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Light-Sport Aircraft/Sport Pilot Timelines are Approaching

by Larry Clymer
Reprinted with permission from FAA Aviation News

It is hard to believe that the Light- Sport Aircraft/Sport Pilot regulations have been in effect for over 18 months. With that realization we are fast approaching the first timeline in the program. The first timeline is the transition of ultralight pilots to sport pilots by January 31, 2007. Title 14 Code of Federal Regulations (14 CFR) section 61.329 allows for ultralight pilots who belonged to a FAA-recognized ultralight organization on or before September 1, 2004, to obtain sport pilot privileges in the aircraft category and class they are qualified by passing a knowledge and practical test. The FAA recognizes the experience obtained in flying ultralight vehicles. In order to meet federal standards the individual does have to undergo FAA standardization testing to ensure the individual is qualified to operate in the National Airspace System. There is no plan to extend this timeline.

The FAA's Light Sport Aviation Branch trained 42 Sport Pilot Examiners last year and has scheduled six examiner training classes this year to help meet this timeline. The existing Designated Pilot Examiner pool has stepped up to the plate and there are over one hundred of these subject matter experts who are also available to help ultralight pilots to obtain practical tests. To date there are more than 152 examiners qualified to perform sport pilot practical test. The real shortfall of examiners is in the powered parachute and weight-shift communities. The Light Sport Aviation Branch will focus on training more of these qualified candidates in the upcoming flying season to help those wanting to meet the January 31, 2007, timeline. The number of examiners, instructors, and other Sport Pilot designees increases daily.

The next important date is January 31, 2008. Two significant conversions need to be accomplished in order to continue in the program by this date. The first is the conversion of existing ultralight flight instructors to FAA certificated flight instructors with Sport Pilot privileges. The provisions of 14 CFR section 61.431 allow for registered ultralight instructors, who were members of an FAA-recognized ultralight organization on or before September 1, 2004, to obtain an FAA flight instructor certificate with a Sport Pilot rating by taking a knowledge and practical test. If the individual has already successfully passed a Fundamentals of Instruction (FOI) knowledge test given by the FAA-recognized organization and the organization attests to that fact, the individual does not have to take the FAA FOI knowledge test. In order to take the practical test the individual must hold a Sport Pilot or higher certificate in the category and class of aircraft. The individual takes the practical test from a Sport Pilot Flight Instructor Examiner.

The FAA's Web site is the best source of accurate information on how to find a Sport Pilot Examiner for the category and class aircraft that you are interested in obtaining a Sport Pilot certificate. The FAA home page has a 'Search' location at the top of the page. If you type in Light Sport Aviation Branch, it will take you to the information you need as far as the Sport Pilot and Light Sport Aircraft programs and the required forms. If you look to the right on the Home page, you will see a column titled 'Top Requests.' Under this column you can find under the subheading 'Pilots' the title 'License and Certificates.' This area will take you to the practical test standards and knowledge test areas for Sport Pilot certification.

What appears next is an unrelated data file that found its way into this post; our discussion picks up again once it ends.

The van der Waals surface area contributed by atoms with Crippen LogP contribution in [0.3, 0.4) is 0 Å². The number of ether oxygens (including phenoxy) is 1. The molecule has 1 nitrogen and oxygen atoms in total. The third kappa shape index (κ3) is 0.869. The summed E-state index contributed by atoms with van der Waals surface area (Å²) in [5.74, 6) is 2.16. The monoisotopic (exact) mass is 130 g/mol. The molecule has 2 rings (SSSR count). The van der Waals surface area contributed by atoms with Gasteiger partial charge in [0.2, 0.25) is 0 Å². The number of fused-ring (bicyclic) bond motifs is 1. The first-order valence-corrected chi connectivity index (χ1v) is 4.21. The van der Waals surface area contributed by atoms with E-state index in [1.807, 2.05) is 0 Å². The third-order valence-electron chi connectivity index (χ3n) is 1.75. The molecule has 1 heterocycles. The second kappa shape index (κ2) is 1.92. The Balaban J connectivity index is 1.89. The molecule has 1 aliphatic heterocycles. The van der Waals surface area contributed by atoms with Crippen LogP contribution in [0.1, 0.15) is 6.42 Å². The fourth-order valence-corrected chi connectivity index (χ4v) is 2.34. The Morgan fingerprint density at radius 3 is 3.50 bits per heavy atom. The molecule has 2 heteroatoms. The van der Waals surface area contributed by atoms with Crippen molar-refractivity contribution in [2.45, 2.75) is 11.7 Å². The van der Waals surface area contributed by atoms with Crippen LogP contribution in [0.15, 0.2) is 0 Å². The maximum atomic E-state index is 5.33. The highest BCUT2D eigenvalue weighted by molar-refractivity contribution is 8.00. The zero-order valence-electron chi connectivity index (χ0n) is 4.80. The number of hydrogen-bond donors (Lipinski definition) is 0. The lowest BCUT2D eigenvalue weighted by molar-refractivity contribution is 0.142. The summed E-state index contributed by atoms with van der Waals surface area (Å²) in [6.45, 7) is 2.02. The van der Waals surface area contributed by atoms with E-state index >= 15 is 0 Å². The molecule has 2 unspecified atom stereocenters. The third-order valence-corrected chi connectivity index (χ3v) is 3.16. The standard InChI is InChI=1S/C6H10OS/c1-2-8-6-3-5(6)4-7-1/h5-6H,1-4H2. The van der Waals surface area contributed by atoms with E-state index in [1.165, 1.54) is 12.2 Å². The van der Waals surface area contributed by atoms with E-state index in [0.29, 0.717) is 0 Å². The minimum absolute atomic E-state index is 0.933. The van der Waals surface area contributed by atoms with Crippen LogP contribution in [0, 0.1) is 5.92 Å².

The second conversion with a January 31, 2008, limit is ultralight aircraft certification requirements. Under 14 CFR section 21.191(i)(1) an ultralight vehicle that does not meet the definition of 14 CFR section 103.1 must be registered and certificated in order to continue to be flown in the National Airspace System. If you already own or are planning to buy an existing ultralight vehicle that does not meet the definition of 103.1, you need to start the process of getting the vehicle registered and certificated. This is a two-part process. The first step is to register the aircraft using the FAA's Affidavit of Ownership, FAA Form 8050-88A. It is very important to make sure you complete this form accurately. The registration process can take as long as eight weeks. After the vehicle is registered, it is now considered an aircraft and you will receive an N-number to place on the structure. The next step is to arrange for the aircraft to be certificated as an Experimental Light Sport Aircraft (ELSA). There are currently 43 Designated Airworthiness Representatives (DAR) who are qualified to accomplish the certification. The Light Sport Aviation Branch is working on a program to get more DARs available by late summer of this year. This should help in the process of getting all the aircraft certificated by the January 31, 2008, timeline.

The FAA and industry organizations are working very hard to meet the timelines established by the September 2004 regulations. Some of the organizations have put together transition packages to assist pilots. They have also provided information on how to prepare your ultralight vehicle to meet FAA certification standards. Several individuals have established very good ground schools to help in preparing for the Sport Pilot and flight instructor knowledge tests. The Light- Sport Aircraft/Sport Pilot Program is on the road to success and is a good story on how the FAA and industry can work together to enhance safety in the National Airspace System.

Larry Clymer is the Manager of Flight Standards' Light-Sport Aviation Branch

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